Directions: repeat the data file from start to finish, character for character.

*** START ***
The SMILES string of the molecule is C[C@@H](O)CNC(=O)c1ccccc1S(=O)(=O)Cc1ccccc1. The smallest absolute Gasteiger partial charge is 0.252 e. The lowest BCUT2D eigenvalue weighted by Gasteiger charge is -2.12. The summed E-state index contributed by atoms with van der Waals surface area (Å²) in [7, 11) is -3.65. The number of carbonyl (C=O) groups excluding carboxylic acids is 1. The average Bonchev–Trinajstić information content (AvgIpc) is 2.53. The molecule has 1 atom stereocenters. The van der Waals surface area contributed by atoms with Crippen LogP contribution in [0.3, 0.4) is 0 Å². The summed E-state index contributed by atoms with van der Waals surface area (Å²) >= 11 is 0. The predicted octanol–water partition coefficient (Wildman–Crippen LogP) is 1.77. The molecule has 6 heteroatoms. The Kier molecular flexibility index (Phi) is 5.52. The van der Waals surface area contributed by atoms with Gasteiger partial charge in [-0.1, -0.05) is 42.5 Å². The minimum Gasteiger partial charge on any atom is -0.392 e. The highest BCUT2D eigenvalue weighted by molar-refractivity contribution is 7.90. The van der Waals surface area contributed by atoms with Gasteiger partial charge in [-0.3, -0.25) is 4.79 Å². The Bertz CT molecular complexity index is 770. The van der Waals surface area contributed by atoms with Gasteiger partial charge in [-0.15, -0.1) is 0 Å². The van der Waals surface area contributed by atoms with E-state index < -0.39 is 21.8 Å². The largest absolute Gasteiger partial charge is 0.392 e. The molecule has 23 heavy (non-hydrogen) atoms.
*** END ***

The SMILES string of the molecule is C[C@@H](O)CNC(=O)c1ccccc1S(=O)(=O)Cc1ccccc1. The smallest absolute Gasteiger partial charge is 0.252 e. The lowest BCUT2D eigenvalue weighted by Gasteiger charge is -2.12. The summed E-state index contributed by atoms with van der Waals surface area (Å²) in [7, 11) is -3.65. The number of carbonyl (C=O) groups excluding carboxylic acids is 1. The average Bonchev–Trinajstić information content (AvgIpc) is 2.53. The molecule has 1 atom stereocenters. The van der Waals surface area contributed by atoms with Crippen LogP contribution in [0.3, 0.4) is 0 Å². The summed E-state index contributed by atoms with van der Waals surface area (Å²) >= 11 is 0. The predicted octanol–water partition coefficient (Wildman–Crippen LogP) is 1.77. The molecule has 6 heteroatoms. The Kier molecular flexibility index (Phi) is 5.52. The van der Waals surface area contributed by atoms with Gasteiger partial charge in [-0.1, -0.05) is 42.5 Å². The minimum Gasteiger partial charge on any atom is -0.392 e. The highest BCUT2D eigenvalue weighted by molar-refractivity contribution is 7.90. The van der Waals surface area contributed by atoms with Gasteiger partial charge in [-0.3, -0.25) is 4.79 Å². The Bertz CT molecular complexity index is 770. The van der Waals surface area contributed by atoms with Gasteiger partial charge in [-0.15, -0.1) is 0 Å². The van der Waals surface area contributed by atoms with E-state index < -0.39 is 21.8 Å². The largest absolute Gasteiger partial charge is 0.392 e. The molecule has 23 heavy (non-hydrogen) atoms.